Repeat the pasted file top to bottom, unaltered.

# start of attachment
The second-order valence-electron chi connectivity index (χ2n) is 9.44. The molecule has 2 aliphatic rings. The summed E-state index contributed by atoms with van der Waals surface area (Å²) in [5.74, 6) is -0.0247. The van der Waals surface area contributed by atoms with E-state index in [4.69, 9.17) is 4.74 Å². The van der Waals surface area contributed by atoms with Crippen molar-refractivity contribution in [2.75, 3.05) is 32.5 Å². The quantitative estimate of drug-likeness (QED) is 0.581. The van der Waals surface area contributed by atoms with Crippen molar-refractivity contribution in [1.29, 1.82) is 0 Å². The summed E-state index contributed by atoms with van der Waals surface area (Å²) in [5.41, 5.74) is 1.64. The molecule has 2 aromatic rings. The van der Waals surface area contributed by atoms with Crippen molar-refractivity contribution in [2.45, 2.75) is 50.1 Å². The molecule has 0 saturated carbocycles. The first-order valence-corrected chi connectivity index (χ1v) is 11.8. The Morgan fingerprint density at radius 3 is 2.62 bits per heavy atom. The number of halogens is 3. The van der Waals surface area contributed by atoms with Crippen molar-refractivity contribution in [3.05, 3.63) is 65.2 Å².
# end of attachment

The second-order valence-electron chi connectivity index (χ2n) is 9.44. The molecule has 2 aliphatic rings. The summed E-state index contributed by atoms with van der Waals surface area (Å²) in [5.74, 6) is -0.0247. The van der Waals surface area contributed by atoms with E-state index in [4.69, 9.17) is 4.74 Å². The van der Waals surface area contributed by atoms with Crippen molar-refractivity contribution in [2.75, 3.05) is 32.5 Å². The quantitative estimate of drug-likeness (QED) is 0.581. The van der Waals surface area contributed by atoms with Crippen molar-refractivity contribution in [1.29, 1.82) is 0 Å². The summed E-state index contributed by atoms with van der Waals surface area (Å²) in [5.41, 5.74) is 1.64. The molecule has 2 aromatic rings. The van der Waals surface area contributed by atoms with Crippen molar-refractivity contribution in [2.45, 2.75) is 50.1 Å². The molecule has 0 saturated carbocycles. The first-order valence-corrected chi connectivity index (χ1v) is 11.8. The Morgan fingerprint density at radius 3 is 2.62 bits per heavy atom. The number of halogens is 3. The van der Waals surface area contributed by atoms with Crippen molar-refractivity contribution in [3.05, 3.63) is 65.2 Å².